He received something similar to the cane when he was in school and has remembered it "for a long time".

Victoria, Queensland and South Australia also said corporal punishment wouldn't be returning to their state schools.

News Ltd 2014 Copyright

Corpun file 25463 at

The West Australian, Perth, 17 July 2014

Glare on cane-using schools

By Bethany Hiatt
Education Editor


Two private schools in Perth that still use corporal punishment to discipline students have fallen under the national spotlight after an education adviser to the Federal Government reignited debate about the merits of the cane.

The head of the Abbott Government's national curriculum review panel Kevin Donnelly said on Tuesday that he had "no problem" with the use of corporal punishment in schools if it had the support of parents. The Department of Education Services, which registers private schools in WA, yesterday confirmed that Bible Baptist Christian Academy in Mt Helena and Nollamara Christian Academy had corporal punishment in their discipline policies.

It said the schools, which have fewer than 35 students each, would review the policies before the end of the year.

The Bible Baptist Christian Academy says in its parents' handbook that corporal correction should be carried out by a parent in the presence of a staff member.

"A reasonable number of firm strokes, not to exceed six, would be administered by a parent using a simple bamboo stick," it said.

Associate pastor Andrew Hurst, from the Mt Helena Bible Baptist church, said parents fully supported the policy, which was used rarely.

He said schools had been forced to take over the role of parents in instilling character in students, as well as educating them.

"There's not the same respect, there is a breakdown in the homes and it's showing up in schools because this issue keeps getting raised," Pastor Hurst said.

"During the 1950s and 60s it was misused and now as a society we've swung away from that and said we'll completely ban it -- but I think there is a middle ground."

Physical punishment stopped in government and Catholic schools in 1986. It was banned in public schools under the School Education Act of 1999. Education Minister Peter Collier said he would consider taking steps to ban the cane from private schools if the community called for it.

"I believe we have moved on from corporal punishment," he said.

"However, in a free society parents need to be able to make informed decisions about what they believe to be in the best interests of their children."

Corpun file 25472 at


The Daily Telegraph, Sydney (web only), 22 July 2014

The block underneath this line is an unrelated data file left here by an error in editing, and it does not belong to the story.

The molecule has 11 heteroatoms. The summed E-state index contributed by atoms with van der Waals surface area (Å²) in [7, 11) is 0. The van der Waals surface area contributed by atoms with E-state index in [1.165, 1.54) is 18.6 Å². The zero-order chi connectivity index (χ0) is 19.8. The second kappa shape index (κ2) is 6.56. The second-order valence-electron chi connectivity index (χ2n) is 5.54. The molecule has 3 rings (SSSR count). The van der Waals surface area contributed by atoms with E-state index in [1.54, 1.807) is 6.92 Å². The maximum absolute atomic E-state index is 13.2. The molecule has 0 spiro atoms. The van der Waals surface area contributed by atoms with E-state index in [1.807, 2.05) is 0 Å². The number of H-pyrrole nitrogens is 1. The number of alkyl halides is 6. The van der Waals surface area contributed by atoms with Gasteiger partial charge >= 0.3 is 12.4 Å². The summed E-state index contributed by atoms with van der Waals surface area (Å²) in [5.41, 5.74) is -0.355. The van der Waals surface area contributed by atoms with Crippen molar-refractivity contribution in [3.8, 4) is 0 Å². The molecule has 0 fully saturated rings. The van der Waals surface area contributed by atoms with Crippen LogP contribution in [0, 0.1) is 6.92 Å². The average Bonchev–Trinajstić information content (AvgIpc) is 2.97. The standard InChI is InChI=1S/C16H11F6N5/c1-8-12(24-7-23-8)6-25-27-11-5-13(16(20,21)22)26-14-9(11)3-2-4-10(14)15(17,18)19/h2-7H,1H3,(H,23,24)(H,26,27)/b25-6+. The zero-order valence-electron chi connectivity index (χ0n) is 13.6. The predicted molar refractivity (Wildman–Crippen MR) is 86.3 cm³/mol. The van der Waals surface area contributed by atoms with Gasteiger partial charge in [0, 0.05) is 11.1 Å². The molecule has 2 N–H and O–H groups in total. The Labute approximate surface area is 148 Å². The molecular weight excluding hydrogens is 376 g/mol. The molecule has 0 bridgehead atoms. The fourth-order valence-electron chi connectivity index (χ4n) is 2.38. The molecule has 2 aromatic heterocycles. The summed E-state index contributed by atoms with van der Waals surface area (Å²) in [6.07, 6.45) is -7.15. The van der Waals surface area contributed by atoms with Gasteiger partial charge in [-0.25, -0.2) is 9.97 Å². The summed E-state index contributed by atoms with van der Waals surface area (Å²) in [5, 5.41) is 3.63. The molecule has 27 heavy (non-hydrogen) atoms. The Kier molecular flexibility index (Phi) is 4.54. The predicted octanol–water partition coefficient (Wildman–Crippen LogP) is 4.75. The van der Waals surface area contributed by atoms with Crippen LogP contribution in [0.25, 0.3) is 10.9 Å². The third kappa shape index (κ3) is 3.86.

Central Coast news

Retired school principal John Smyth says cane was effective punishment and should be brought back

By Terry Collins


Should corporal punishment be reintroduced into our schools? Retired teacher John Smyth of Ourimbah says yes.

"I am a retired public school secondary teacher, who has experienced teaching before and after the cane was banned," Mr Smyth said.

"I was promoted to a position of subject master in my fifth year of teaching, when I was authorised to use the cane, as was the case over the ensuing 25 years as a head teacher.

"The teachers on my staff were able to send disruptive students to me.

"I used the threat of the cane as a last resort. I rarely had to use it, as this was a very effective deterrent but the system worked extremely well."

Mr Smyth said teachers were able to spend the bulk of their time actually teaching but after the ban, teachers became bogged down with endless paper work, counselling sessions which cut into their lesson preparation time, and became more frustrated at the ineffectiveness of the alternatives offered.

"The students were far better off (when corporal punishment was allowed)," he said. "Those who came to class to learn were allowed to, because the troublemaker was quickly dealt with, causing minimum disruption.

"Nowadays, the rest of the class has to suffer, while the stressed-out teacher tries to resolve the matter, before he/she is able to return to the lesson."

Mr Smyth said the trouble maker also benefited, with the problem dealt with promptly enabling a return to class to catch up on the work.

He said students were rarely sent to him a second time and no ill feelings were harboured, in either direction.

There has been extensive public debate about use of caning in schools.

How the debate started

Controversial education expert Kevin Donnelly, who is running the federal government's review of the national curriculum, caused a stir last week when he suggested he was not opposed to corporal punishment where it was supported by the school community and was "done properly". The government has ruled out the return of corporal punishment in Australian schools.

News Ltd 2014 Copyright